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Hummingbirds are among the most beautiful, acrobatic and mysterious animals in urban ecosystems, where these synanthropic species provide important benefits to humans such as pollination and biophilia. We plan to evaluate how various abiotic and biotic factors found in urban environments such as the LMU campus may affect hummingbird nesting patterns. Thorough nest searching throughout campus has revealed an apparent clustered distribution of nests, as well as patterns within the microhabitats of individual nests. We plan to complete a detailed inventory through standardized habitat evaluation and nest searching at Von Der Ahe, where a large number of active (15) and previously used (4) nests have been located (as of 3/20/2017). We predict variables such as shelter from rain and wind, vegetation density, and the proximity of flowers may increase the likelihood of nest site selection in a particular area. Determining where hummingbirds may preferentially nest in an urban environment will facilitate the location of active nests for investigation into hummingbird nesting behavior and physiology and also define landscape habitat attributes that will enhance hummingbird presence.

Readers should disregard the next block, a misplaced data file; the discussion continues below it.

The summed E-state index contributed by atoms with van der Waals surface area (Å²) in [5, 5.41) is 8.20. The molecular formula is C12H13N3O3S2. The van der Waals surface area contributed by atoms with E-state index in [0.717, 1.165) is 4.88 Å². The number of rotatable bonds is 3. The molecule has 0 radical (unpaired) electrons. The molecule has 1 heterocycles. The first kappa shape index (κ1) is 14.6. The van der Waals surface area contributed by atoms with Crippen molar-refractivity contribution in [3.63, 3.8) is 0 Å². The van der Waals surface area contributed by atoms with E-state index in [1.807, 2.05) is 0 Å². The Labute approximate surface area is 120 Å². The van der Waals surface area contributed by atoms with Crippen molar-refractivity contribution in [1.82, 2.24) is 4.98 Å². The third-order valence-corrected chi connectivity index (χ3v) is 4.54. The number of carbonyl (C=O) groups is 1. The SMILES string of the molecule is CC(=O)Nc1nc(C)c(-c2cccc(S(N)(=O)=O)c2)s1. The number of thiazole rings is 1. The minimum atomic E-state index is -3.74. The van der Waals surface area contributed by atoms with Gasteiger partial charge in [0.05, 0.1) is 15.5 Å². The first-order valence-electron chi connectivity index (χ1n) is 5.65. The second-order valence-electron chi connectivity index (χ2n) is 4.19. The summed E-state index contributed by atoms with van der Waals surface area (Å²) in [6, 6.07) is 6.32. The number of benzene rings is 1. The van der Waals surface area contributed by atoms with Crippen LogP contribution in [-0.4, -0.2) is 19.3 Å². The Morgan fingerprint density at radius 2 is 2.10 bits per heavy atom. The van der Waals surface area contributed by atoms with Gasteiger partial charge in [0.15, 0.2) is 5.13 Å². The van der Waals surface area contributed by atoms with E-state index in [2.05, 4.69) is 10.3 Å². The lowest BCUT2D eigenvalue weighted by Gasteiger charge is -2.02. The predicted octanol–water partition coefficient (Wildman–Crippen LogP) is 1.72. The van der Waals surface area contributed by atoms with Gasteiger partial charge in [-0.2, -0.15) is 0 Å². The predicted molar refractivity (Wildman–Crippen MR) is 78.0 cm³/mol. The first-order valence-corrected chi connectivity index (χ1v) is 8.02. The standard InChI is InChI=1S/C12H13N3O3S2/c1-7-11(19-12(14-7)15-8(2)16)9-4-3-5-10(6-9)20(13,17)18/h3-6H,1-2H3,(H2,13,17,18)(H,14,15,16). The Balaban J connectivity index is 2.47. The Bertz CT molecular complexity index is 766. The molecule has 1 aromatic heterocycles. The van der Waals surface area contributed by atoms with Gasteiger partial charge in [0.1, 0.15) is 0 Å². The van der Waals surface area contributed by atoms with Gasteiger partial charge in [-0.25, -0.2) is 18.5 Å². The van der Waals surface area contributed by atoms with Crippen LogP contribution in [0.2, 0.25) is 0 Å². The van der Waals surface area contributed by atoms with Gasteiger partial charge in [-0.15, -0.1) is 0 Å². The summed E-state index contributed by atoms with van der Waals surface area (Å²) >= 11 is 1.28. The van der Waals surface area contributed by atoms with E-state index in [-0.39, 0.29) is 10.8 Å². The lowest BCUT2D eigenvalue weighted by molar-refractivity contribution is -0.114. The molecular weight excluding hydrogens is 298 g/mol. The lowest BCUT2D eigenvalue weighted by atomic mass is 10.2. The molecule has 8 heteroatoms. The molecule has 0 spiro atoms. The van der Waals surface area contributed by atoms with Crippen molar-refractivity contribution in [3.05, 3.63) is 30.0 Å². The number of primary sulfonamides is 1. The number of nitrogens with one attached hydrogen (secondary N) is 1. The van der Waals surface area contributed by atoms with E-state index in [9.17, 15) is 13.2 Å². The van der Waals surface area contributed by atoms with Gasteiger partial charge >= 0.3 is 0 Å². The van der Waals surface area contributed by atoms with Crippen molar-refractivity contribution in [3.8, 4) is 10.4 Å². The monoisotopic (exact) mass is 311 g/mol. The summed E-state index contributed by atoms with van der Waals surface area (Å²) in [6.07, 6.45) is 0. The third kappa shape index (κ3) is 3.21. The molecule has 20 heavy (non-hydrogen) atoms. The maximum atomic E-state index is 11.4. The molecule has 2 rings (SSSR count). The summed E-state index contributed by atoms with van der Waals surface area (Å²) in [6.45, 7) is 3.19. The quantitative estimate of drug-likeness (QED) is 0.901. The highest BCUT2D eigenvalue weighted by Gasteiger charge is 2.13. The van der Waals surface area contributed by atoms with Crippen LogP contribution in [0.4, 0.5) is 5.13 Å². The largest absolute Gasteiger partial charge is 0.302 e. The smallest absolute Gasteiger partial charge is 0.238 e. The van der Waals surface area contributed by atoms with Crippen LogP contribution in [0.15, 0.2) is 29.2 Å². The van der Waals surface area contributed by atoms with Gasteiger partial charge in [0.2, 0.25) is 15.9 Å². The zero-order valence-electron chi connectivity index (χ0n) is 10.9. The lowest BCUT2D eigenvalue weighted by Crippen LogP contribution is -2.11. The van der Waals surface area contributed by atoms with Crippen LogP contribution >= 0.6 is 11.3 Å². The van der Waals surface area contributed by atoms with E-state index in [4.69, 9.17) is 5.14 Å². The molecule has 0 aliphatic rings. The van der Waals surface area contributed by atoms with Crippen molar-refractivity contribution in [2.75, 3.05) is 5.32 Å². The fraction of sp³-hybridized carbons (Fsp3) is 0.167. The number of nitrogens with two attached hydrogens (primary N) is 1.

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Patterns of Urban Hummingbird Nest Distribution on the LMU Campus